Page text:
the perceived problem is to legislate the redistribution of income.
The great fallacy of
“ought-to-doxy” is that one cannot simply legislate economic conditions into
existence. Indeed such legislation often produces the opposite effect.
Minimum wage laws increase unemployment as businesses learn to live without
workers who must be paid more than they produce.
We have seen the terrible anguish of the poor, enabled by legislation to buy
homes they could not afford, only to lose them for nonpayment of their
We have seen the massive taxpayer bailouts necessary to pay off bad loans
backed by government agencies.
We have seen the utter incompetence of the government to regulate the
and the investment disasters that stem from investment in firms (Enron, for
example) deemed safe because of their regulation.
We have seen the waste and corruption that accompanies foreign aid.
Aside from its requiring theft from the “makers” in order to give to the
“takers,” it is clear that redistribution of wealth reduces production,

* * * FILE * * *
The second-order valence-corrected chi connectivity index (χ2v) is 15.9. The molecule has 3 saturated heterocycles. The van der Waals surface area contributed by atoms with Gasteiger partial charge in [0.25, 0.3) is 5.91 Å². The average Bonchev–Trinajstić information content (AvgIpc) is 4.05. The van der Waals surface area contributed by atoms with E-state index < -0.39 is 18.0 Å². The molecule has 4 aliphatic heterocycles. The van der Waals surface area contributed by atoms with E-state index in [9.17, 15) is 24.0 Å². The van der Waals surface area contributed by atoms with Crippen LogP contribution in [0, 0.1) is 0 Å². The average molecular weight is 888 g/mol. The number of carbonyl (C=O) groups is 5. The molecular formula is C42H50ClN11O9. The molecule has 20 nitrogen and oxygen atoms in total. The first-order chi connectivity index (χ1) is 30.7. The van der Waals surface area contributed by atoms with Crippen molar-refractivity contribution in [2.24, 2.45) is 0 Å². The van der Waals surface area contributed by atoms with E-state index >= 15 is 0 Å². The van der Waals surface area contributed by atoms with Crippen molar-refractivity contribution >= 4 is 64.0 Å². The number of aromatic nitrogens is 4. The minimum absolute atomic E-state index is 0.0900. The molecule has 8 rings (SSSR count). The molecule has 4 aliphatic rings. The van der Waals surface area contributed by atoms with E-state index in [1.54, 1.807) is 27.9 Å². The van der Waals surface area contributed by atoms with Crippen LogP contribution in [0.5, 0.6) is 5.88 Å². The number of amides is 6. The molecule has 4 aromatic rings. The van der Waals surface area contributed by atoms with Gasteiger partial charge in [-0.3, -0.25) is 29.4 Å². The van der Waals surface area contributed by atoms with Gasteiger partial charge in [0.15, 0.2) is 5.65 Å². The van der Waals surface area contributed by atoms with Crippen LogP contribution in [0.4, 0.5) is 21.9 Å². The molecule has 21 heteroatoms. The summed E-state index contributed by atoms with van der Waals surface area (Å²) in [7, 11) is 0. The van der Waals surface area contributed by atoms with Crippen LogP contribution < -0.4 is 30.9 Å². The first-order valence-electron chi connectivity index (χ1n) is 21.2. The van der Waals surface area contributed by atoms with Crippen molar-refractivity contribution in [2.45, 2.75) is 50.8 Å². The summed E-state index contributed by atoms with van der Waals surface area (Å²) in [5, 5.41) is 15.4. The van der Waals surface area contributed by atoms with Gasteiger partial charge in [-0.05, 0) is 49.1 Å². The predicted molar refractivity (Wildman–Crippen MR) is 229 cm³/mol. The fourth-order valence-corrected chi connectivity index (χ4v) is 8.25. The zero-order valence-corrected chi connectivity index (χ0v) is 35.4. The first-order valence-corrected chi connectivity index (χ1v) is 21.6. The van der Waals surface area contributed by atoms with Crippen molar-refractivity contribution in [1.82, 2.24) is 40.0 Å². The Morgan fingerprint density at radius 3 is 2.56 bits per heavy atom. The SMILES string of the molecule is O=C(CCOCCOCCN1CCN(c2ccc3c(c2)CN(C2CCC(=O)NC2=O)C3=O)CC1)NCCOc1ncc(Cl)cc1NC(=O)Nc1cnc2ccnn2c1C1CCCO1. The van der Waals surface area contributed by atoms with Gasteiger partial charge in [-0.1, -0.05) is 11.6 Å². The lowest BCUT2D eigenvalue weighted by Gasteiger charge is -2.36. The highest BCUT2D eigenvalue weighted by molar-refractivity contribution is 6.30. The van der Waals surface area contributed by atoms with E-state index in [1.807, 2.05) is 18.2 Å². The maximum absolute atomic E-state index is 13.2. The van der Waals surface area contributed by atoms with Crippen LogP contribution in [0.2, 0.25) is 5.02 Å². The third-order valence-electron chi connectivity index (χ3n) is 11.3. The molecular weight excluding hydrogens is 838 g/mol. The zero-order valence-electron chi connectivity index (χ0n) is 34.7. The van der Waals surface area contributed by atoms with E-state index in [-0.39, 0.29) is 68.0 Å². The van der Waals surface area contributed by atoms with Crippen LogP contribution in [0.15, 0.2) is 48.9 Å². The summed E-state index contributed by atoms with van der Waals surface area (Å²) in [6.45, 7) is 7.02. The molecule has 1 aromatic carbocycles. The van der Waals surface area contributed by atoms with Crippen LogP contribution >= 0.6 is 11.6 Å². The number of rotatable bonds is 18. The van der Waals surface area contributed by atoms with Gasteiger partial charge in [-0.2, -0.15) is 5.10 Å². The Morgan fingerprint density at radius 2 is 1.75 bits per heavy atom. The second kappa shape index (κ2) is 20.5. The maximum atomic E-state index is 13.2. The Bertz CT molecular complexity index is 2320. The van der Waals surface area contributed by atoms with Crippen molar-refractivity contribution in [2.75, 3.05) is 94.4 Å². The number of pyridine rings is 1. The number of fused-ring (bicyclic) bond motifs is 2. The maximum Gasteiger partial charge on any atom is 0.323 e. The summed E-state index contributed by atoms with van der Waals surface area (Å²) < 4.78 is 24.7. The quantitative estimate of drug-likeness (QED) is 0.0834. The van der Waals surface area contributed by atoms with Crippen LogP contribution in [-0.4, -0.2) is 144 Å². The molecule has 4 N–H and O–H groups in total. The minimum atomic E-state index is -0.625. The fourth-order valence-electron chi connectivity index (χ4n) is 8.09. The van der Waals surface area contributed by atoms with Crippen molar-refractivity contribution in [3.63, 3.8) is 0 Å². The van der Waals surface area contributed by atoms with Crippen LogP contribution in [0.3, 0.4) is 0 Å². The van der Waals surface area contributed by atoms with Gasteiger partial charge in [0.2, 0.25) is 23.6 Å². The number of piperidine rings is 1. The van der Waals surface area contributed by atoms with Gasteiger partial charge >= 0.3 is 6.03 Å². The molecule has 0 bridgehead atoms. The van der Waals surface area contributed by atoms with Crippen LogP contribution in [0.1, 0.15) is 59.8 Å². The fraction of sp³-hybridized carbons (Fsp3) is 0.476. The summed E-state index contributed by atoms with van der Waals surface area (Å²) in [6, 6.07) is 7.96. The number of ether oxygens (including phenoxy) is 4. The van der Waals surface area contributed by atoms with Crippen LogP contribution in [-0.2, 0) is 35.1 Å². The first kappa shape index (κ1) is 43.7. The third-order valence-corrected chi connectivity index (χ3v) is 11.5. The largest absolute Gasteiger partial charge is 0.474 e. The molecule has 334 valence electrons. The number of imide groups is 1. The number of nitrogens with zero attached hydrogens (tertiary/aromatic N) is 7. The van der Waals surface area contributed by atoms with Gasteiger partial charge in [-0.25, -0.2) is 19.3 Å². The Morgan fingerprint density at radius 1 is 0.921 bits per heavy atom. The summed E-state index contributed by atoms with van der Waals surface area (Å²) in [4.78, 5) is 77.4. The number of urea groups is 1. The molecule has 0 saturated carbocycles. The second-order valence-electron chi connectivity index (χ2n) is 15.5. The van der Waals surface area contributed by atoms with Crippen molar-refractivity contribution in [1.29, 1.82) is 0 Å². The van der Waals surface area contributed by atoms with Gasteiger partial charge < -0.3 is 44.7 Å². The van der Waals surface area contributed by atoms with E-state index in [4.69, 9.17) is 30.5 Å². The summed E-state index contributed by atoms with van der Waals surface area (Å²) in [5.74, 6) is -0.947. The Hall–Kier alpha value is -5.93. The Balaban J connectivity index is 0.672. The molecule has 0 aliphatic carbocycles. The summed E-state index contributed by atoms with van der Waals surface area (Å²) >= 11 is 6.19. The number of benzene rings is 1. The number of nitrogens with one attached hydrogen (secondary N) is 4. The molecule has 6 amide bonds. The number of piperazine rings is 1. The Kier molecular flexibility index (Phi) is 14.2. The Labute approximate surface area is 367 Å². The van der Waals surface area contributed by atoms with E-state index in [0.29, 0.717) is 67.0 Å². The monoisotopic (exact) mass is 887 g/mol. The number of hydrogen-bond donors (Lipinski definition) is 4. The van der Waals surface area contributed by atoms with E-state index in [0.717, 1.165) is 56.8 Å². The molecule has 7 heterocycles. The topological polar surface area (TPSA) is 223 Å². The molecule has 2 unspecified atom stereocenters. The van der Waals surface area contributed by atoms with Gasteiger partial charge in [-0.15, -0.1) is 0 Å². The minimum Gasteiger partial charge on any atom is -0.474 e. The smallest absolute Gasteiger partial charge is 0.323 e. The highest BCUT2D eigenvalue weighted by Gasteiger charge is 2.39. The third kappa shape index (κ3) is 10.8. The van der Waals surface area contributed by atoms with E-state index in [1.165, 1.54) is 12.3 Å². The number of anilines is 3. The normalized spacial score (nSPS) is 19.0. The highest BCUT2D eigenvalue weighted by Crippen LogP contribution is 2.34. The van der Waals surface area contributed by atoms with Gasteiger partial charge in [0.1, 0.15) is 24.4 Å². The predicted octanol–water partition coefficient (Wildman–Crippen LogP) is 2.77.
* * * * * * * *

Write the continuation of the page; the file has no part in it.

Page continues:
harming the “takers” at least as much as the “makers.”
Documents about what
ought to be are often identified by their use of euphemisms. How can anyone
be against “Justice and Peace,” a “sustainable” economy, or the “global
common good”? The October 24th document is filled with such entries.
Among the October
document’s most obnoxious ideas are the creation of a global central bank,
and the global management and taxation of finance—at least initially under
the auspices of the U.N. Central banking allows governments to create money
out of nothing, decreasing the value of the money, inflating prices for
everyone, and allowing misguided government projects to be funded without
the pain of raising taxes. Created money is not wealth, something which
only productive individuals and firms create. Assets that are taxed become
less productive, and what has not been produced cannot be redistributed.